By Carolina Pena, M.S., LPC-Intern, LCDC
Supervised by Melinda Porter, MA, LPC-S

Often times, people do not get into a relationship with the tools to manage the future challenges or life stressors; and most couples struggle to maintain their relationship with their partner at some point in their relationship So, when is the right time to seek help, how do you decide to start seeing a counselor? Most married couples try to solve their problems on their own, and many will succeed. However, the cause or causes of an issue or stress in the relationship may not be obvious to either partner. Other times, if the causes are obvious, they are just nervous or afraid to bring these problems up. It could also happen that bringing them up in the wrong way end up causing even more conflicts, frustrations and withdraw. Truth is, that most couples wait too long before seeking help, but research shows it is best served if couples seek help sooner rather than later.

The most common reasons couples seek the help of a couple counselor is because they feel they are growing apart from their partner or are experiencing disagreements in the relationship. But of course, there are many other reasons causing problems in a relationship, including having children, experiencing a traumatic event, or being busy with other things, including work. In fact, some people start to feel this way even without any obvious relationship changes because the people within the relationship are changing and growing. This is a natural and healthy part of long-term relationships, but it can also seem scary. Instead of feeling scary, it should feel exciting, and a couple or marriage counselor can help you and your partner to navigate this space and the emotions that can come with it.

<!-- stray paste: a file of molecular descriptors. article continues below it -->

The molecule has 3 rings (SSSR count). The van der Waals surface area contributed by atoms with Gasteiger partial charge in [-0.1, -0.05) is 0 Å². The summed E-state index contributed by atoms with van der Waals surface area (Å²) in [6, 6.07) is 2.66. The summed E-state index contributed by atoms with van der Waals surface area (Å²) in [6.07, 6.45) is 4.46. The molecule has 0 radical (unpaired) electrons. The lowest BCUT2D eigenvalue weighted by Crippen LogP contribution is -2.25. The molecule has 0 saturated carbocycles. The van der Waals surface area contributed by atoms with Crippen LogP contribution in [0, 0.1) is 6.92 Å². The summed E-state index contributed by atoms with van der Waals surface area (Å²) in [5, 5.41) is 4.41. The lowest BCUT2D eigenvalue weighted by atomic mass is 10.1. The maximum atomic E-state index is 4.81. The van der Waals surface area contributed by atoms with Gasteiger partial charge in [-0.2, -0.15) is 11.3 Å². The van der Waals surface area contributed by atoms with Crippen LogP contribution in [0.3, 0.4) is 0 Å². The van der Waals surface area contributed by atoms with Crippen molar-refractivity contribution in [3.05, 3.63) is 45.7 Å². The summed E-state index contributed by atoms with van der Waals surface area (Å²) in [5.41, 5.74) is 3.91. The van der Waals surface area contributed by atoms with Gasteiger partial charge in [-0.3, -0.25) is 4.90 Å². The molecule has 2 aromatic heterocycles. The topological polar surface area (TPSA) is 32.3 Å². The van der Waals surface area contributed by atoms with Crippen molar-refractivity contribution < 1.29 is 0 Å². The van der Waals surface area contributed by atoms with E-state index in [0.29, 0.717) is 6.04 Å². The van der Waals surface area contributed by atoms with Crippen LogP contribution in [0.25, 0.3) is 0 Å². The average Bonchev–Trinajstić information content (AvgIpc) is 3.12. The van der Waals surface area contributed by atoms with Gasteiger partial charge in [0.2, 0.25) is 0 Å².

No matter why you want to seek marriage counseling, it is important to seek counseling before either member of the relationship feels the marriage cannot be saved. Many couples wait an average of 6 years to seek counseling after problems arise, increasing the chance that counseling will be less effective. In some unfortunate cases, this can lead the couple to blame the counselor for not being able to save the relationship. This would be like contracting a disease but ignoring it for several years and blaming your doctor when they could not treat the condition


Therefore, seeking help from a couple or marriage counselor can be greatly beneficial – to both of you as individuals and to the relationship. A couple counselor can teach couples new ways of relating to with each partner, as well as giving tools to strengthen their relationship and provide an unbiased space for new and open communication to occur.

Sources: Debra Smouse. Jon Jaehnig. Rawpixel